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  • Started in an attempt to “run off energy” (Note his folks aren’t kids…)
  • Link to KG learning outcomes…
  • The Diagnostic and Statistical Manual of Mental Disorders (DSM) is published by the American Psychiatric Association and provides diagnostic criteria for mental disorders. It is used in the United States and in varying degrees around the world, by clinicians, researchers, psychiatric drug regulation agencies, health insurance companies, pharmaceutical companies and policy makers.
  • Ritalin: amphetamine—a stimulant increases dopamine levels which in turn increase a child’s level of arousal. Reduces the need for hyperactive behaviour --
  • I can run 5k; but don’t expect me to do it repeatedly…
  • Adhd

    2. 2.<br />
    3. 3. Auntie Liz’s Story Time II<br />This is the story of Bertrand. (His folks call him Bertie.) He is a bright, engaging, five-year-old who is starting kindergarten at Iona Elementary School in Richmond. He loves everybody. <br />
    4. 4. Bertie’s Family<br />Howard: “Papa”-- is a pastor<br />Debbie: “Mamma”-- is at home with the kids. She will go back to teaching when they get a bit older<br />Katie: Bertie’s kid sister, three years old<br />Morrison: 20 years old and the biological son of Howard and Debbie. He’s studying philosophy at the University of Toronto<br />Katie and Bertie were both adopted as infants. <br />
    5. 5. Last year<br />Bertie was in a special needs early childhood education program. He had started a regular program but the ECE staff found him too difficult to manage.<br />Needed constant supervision<br />Couldn’t sit still for more than 30 seconds<br />Ran out of the room into the playground or hallway<br />
    6. 6. This isn’t Bertie, but it gives a sense of things…<br /><br />
    7. 7. Bertie is overly friendly to everyone. He greets everyone with a hug (a.k.a. flying tackle) and a barrage of questions about who they are.<br />He’s a nonstop talker, has a very mature vocabulary, and uses complex sentences. <br />
    8. 8. Bertie can already read.<br />Debbie was reading to the kids one day (Bertie was bouncing around, but apparently listening.)<br />He interrupted, saying, “Let me read to you, Mama.” And he did.<br />He now selects library books for himself and can sit for up to ten minutes reading to himself (he rocks and fidgets). He also reads to Katie. <br />
    9. 9. Diagnosis?<br />Bertie was seen by a paediatrician, who diagnosed ADHD, and suggested medication.<br />His folks aren’t very open to medicating him, and are using fish oil supplements instead. <br />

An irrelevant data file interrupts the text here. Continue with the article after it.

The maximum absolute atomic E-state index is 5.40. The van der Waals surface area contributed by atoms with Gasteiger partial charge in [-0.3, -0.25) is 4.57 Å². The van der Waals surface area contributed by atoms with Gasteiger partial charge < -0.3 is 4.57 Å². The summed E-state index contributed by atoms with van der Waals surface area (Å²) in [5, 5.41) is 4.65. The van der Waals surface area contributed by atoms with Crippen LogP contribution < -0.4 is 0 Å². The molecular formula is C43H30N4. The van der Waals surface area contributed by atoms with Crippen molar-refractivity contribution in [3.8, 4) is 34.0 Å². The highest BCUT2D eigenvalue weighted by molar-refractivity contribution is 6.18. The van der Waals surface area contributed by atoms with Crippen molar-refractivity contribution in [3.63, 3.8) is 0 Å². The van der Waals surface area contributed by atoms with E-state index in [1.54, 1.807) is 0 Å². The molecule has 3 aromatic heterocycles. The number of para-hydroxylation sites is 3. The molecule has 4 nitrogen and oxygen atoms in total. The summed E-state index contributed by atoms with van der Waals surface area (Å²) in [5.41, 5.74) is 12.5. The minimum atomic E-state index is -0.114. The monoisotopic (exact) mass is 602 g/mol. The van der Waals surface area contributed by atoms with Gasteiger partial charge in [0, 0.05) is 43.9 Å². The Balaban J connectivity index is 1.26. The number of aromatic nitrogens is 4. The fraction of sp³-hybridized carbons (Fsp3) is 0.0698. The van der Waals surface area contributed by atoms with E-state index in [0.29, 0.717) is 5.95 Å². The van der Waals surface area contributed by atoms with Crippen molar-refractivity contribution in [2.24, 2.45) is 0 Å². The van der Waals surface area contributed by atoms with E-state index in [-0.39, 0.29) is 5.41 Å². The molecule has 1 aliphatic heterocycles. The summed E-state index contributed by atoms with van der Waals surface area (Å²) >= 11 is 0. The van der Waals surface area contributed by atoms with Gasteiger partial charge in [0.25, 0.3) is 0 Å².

10. 10. How to Quiet Bertie…<br />Bertie’s dad has taken to taking him for long walks along the Steveston Dyke most days.<br />He asks Bertie to stand with his eyes closed and listen to how many things he can hear. This works for short periods.<br />Bertie likes this, and is getting very good at recognizing bird calls.<br />
    11. 11.
    12. 12. Discussion Time<br />Does Bertie have ADHD?<br />What else might be the case?<br />What are the problems he’s likely to pose?<br />What are the problems he’s likely to encounter in KG? <br />Can he meet the learning and behaviour expectations of KG?<br />
    13. 13. ADHD Subtypes<br />Predominantly hyperactive-impulsive<br />Predominantly inattentive<br />Combined hyperactive-impulsive and inattentive<br />
    14. 14. Diagnosis<br />A medical diagnosis which can be further informed by psychological assessment<br />Criteria for diagnosis typically used in Canada are set by the American Psychiatric Association:<br />
    15. 15. DSM-IV<br />Either:<br />A. Child presents with signs of inattention for at least 6 months to a point that is disruptive and inappropriate for developmental level<br />B: Child presents with signs of hyperactivity-impulsivity for at least 6 months to a point that is disruptive and inappropriate for developmental level <br />And…<br />
    16. 16. Some signs that cause impairment were present before age 7 years<br />Some impairment from the signs is present in two or more settings<br />There must be clear evidence of significant impairment in social, school or work functioning<br />These signs are not better accounted for by another disorder…<br />